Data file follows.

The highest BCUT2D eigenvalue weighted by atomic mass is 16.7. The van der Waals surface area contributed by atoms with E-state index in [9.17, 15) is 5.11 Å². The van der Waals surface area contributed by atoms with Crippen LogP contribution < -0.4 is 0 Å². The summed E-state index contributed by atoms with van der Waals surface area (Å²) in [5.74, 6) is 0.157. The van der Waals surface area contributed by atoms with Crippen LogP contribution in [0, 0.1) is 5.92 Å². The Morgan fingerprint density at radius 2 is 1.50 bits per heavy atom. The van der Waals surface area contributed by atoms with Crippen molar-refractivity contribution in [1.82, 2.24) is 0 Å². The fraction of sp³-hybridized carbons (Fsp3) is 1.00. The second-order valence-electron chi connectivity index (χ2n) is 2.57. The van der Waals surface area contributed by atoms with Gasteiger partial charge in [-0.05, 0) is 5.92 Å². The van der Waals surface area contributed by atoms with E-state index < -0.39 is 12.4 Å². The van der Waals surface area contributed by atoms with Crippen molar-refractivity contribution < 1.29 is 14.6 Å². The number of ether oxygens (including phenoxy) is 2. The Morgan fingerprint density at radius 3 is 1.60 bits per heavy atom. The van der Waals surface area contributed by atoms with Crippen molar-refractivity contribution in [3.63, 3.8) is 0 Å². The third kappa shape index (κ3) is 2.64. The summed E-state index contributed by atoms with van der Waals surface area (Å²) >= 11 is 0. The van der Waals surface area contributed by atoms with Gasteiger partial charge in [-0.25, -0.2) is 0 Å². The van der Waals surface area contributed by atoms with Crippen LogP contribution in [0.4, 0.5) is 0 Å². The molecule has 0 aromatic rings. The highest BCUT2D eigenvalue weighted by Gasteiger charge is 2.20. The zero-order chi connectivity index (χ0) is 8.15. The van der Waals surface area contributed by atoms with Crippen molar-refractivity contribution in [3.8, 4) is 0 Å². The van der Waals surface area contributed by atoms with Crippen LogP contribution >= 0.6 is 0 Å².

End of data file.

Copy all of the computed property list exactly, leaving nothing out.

The highest BCUT2D eigenvalue weighted by atomic mass is 16.7. The van der Waals surface area contributed by atoms with E-state index in [9.17, 15) is 5.11 Å². The van der Waals surface area contributed by atoms with Crippen LogP contribution < -0.4 is 0 Å². The summed E-state index contributed by atoms with van der Waals surface area (Å²) in [5.74, 6) is 0.157. The van der Waals surface area contributed by atoms with Crippen LogP contribution in [0, 0.1) is 5.92 Å². The Morgan fingerprint density at radius 2 is 1.50 bits per heavy atom. The van der Waals surface area contributed by atoms with Crippen molar-refractivity contribution in [1.82, 2.24) is 0 Å². The fraction of sp³-hybridized carbons (Fsp3) is 1.00. The second-order valence-electron chi connectivity index (χ2n) is 2.57. The van der Waals surface area contributed by atoms with Gasteiger partial charge in [-0.05, 0) is 5.92 Å². The van der Waals surface area contributed by atoms with E-state index < -0.39 is 12.4 Å². The van der Waals surface area contributed by atoms with Crippen molar-refractivity contribution < 1.29 is 14.6 Å². The number of ether oxygens (including phenoxy) is 2. The Morgan fingerprint density at radius 3 is 1.60 bits per heavy atom. The van der Waals surface area contributed by atoms with Crippen molar-refractivity contribution in [3.63, 3.8) is 0 Å². The third kappa shape index (κ3) is 2.64. The summed E-state index contributed by atoms with van der Waals surface area (Å²) >= 11 is 0. The van der Waals surface area contributed by atoms with Gasteiger partial charge in [-0.25, -0.2) is 0 Å². The van der Waals surface area contributed by atoms with Crippen LogP contribution in [0.4, 0.5) is 0 Å². The molecule has 0 aromatic rings. The highest BCUT2D eigenvalue weighted by Gasteiger charge is 2.20. The zero-order chi connectivity index (χ0) is 8.15. The van der Waals surface area contributed by atoms with Crippen molar-refractivity contribution in [3.8, 4) is 0 Å². The van der Waals surface area contributed by atoms with Crippen LogP contribution >= 0.6 is 0 Å².